""Whichever direction she moved it, the cursor would move opposite.""
Once I read this, I knew what was happening. It is actually pretty easy to have a mouse the wrong way.
Less with cabled ones, but still
For those gradually losing track of days, today is Friday. The weekend is upon us, and rather than the communal trip to the pub we might have enjoyed in months past, instead enjoy another refreshing On Call yarn from those poor devils on the frontline. Today's tale comes from "Ian" and takes us back to when he was a mere seven …
It's easy to forget how we were introduced to mice - they just appeared on our desks one day without much in the way of explanation of how to use them. I once encountered a student using a lab machine with the mouse turned upside down - it worked in a way (mice still had balls back then); he'd never encountered a mouse before.
Mind you, as someone whose spacial awareness isn't so bad, you do have to wonder why they didn't try the mouse the other way up as one of the first things to try.
Male mice actually have rather large balls in terms of body size. Lots of sperm competition if you're a mouse. Big balls go with levels of sperm competition.
Penis size is inversely proportionate to number of partners impregnated. So mice and chimps have big balls and small dicks. Supposedly monogamous humans who have to pleasure a partner to keep her are relative well endowed in the dick department but deficient in the ball size. Having mouse or chimp sized balls swinging between your thighs would lead to lots of OUCH. Male chimps swagger more bandy legged than we do so can accommodate large balls comfortably.
I once had a team lead (now retired) who used her mouse upside down. When I asked her why, she told me that back when the company had introduced the first computers, the contractor had just dumped one in every branch office with a stack of software manuals and just assumed that people would take to them. Since she had been the only one at her office to take an interest and the others had been glad that "the young lass" was taking care of that infernal machine so they wouldn't have to, she had had to teach herself. It wasn't until years later when she was given the opportunity to join the new IT department that she realised how a mouse was supposed to be used. She gave it a try but after all those years her brain had already gotten so used the inverted controls that she found it too annoying to use the mouse like everybody else because "the bloody cursor kept moving in the wrong direction". Her using a mouse looked hilarious but she was still a damn fine admin.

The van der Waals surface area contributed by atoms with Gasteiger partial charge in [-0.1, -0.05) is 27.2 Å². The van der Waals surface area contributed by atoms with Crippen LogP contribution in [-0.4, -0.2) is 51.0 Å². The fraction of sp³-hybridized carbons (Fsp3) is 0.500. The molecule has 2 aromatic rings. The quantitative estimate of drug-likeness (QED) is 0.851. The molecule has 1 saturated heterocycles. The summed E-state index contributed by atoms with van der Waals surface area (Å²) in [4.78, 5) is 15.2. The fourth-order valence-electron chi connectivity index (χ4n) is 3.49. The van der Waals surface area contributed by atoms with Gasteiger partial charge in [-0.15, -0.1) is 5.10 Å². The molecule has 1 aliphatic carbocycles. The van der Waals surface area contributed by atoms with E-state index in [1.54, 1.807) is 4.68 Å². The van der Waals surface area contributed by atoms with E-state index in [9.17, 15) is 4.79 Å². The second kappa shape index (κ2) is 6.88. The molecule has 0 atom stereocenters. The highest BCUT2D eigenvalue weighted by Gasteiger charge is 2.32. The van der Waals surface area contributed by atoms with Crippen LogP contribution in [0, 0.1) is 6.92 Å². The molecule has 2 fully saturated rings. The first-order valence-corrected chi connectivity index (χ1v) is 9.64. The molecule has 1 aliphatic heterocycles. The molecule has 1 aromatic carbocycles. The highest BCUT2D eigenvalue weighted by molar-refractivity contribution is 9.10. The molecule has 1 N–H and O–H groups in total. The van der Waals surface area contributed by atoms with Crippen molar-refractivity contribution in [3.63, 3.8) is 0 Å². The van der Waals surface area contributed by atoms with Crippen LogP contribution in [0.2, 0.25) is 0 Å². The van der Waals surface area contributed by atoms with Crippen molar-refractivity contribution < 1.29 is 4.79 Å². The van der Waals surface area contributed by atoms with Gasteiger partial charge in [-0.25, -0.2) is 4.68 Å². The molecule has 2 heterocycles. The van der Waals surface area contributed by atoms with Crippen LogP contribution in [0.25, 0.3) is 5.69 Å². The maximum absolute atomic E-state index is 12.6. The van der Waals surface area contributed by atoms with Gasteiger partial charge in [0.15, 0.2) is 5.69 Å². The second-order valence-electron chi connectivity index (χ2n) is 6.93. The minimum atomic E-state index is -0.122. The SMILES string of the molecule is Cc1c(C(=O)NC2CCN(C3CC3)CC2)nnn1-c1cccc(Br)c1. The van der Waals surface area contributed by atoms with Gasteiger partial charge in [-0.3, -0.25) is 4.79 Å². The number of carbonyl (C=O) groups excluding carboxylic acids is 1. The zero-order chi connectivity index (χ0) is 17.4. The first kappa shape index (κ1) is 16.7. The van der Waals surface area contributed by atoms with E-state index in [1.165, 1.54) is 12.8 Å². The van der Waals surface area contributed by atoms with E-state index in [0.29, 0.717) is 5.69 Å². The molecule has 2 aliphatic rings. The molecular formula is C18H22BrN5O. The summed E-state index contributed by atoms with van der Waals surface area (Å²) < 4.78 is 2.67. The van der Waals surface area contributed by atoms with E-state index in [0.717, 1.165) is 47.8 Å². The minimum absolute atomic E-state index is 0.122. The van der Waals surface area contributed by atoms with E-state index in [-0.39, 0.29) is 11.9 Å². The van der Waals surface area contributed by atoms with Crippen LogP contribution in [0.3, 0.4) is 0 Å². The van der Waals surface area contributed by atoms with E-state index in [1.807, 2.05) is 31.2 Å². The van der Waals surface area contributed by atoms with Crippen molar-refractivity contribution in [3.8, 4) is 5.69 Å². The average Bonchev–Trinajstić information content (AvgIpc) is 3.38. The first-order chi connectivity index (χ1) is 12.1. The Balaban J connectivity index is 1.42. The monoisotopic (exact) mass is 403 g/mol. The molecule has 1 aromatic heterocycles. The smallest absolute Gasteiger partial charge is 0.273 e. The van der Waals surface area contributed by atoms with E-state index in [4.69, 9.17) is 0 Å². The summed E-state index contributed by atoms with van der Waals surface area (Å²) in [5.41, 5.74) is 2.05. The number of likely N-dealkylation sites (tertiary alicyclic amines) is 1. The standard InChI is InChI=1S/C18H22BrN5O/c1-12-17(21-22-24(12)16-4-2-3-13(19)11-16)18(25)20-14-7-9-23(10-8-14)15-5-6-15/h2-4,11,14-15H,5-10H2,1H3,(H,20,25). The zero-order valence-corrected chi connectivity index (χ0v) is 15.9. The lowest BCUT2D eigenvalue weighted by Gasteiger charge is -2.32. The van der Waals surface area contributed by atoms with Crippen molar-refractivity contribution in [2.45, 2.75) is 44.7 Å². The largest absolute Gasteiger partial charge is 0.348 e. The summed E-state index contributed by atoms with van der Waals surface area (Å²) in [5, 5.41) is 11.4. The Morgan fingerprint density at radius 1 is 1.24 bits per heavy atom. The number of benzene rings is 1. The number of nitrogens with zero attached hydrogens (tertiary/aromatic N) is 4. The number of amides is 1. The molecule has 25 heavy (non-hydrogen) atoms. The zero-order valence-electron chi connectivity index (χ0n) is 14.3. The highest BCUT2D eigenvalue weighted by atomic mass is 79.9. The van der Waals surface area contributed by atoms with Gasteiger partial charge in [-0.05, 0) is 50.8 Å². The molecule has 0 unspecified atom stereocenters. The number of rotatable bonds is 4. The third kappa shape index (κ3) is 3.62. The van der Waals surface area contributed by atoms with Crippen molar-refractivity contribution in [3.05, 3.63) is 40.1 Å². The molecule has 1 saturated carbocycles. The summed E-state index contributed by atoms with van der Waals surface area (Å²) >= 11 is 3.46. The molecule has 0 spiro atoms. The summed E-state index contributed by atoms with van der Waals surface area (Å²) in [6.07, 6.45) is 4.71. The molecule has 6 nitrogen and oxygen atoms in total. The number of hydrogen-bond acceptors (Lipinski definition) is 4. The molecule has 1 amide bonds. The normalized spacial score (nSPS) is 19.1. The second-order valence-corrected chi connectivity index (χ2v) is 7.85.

As an owner of a proper computer during the very same era I never fell for such foolishness. There was a big picture of a (happily smiling) guy with a correctly connected mouse on the box of the AMIGA 500. AFAIK the user's manual was also quite clear about that.
Thanks for not mentioning ways to screw around with these brand new 3.5" drives and the corresponding media, by the way...
Anything less than three buttons is just plain wrong!
I mean, how else are you supposed to middle-click paste from the auto-copy-on-highlight buffer as has been present in all incarnations of X-Windows on various OSes since as far back as I can remember...
Okay, okay so it's possible to emulate a middle click by clicking left and right simultaneously but it's just not the same.
It's one of the reasons I'm still devoted to Lenovo ThinkPads is that they continue to have a middle button. Fortunately most two-button mice allow the scroll wheel to be the middle button but I do wish both Windows and macOS would at least at the option of auto copy and middle-click paste!